I'll let you doomer types in on THE key chart, punch up gold vs oil ;)

Thu, 10/24/2013 - 19:22 | 4088409 Pinto Currency
Pinto Currency's picture

 

 

"upside surprise risks"?

Like NFLX, TSLA, GOOG, AMZN?

 

Thu, 10/24/2013 - 19:31 | 4088445 TeamDepends
TeamDepends's picture

Surprise = Sell your metals to us now fraidy cat!

Thu, 10/24/2013 - 19:40 | 4088469 GVB
GVB's picture

The FED is reaching 'peak credibility'. Their done. Finito. The ECB sounds MUCH more credible, BUT THE SHEEPLE DOESN'T UNDERSTAND THEY'RE AFTER THEIR MONEY. GET THE HELL OUT. Either inflation, or confiscation, get the hell out. NOW! Dumb people. Dumb, dumb people.

Thu, 10/24/2013 - 23:06 | 4088483 Pinto Currency
Pinto Currency's picture

The Fed loves speculation in equities but sees gold and silver price appreciation as risks.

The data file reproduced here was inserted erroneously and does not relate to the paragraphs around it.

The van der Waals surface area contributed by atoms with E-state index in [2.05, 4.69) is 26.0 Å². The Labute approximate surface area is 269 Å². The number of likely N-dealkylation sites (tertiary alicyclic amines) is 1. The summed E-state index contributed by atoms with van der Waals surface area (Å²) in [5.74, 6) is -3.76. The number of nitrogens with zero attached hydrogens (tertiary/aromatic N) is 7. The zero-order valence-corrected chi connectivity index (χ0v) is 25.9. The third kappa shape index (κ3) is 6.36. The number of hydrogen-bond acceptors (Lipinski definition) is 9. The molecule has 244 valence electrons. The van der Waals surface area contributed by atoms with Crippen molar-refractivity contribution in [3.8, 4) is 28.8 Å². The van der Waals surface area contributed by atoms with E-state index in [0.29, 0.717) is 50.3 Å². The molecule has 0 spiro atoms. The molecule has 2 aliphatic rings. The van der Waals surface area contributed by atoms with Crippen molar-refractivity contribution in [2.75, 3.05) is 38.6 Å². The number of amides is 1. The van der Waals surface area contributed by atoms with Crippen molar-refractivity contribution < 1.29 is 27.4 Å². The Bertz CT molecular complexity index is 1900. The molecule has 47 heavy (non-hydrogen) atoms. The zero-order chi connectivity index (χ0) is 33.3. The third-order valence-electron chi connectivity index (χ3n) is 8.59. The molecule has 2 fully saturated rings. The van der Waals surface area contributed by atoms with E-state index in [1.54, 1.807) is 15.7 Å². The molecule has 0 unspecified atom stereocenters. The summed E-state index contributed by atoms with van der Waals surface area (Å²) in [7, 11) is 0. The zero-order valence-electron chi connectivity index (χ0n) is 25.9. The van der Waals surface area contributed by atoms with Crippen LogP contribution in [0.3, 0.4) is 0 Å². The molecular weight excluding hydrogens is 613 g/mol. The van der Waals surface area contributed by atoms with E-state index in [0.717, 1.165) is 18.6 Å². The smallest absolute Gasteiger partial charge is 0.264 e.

That tells us how the paper pushers at UBS view gold and silver.

UBS is one of the market makers at the LBMA so they should know of the risk of a rising gold price.

http://www.lbma.org.uk/pages/index.cfm?page_id=62&title=market-making_members

Thu, 10/24/2013 - 23:17 | 4089050 markmotive
markmotive's picture

Mike Maloney understands gold and he thinks could head to $5000+

http://www.planbeconomics.com/2013/09/mike-maloney-2000-or-5000-gold-is....

Fri, 10/25/2013 - 06:04 | 4089411 tocointhephrase
tocointhephrase's picture

Try $47,000 (Hidden Secrets of Money). I thought that was you Ba Ba Bouy when he said it?

Thu, 10/24/2013 - 20:14 | 4088538 Nothing but the...
Nothing but the truth.'s picture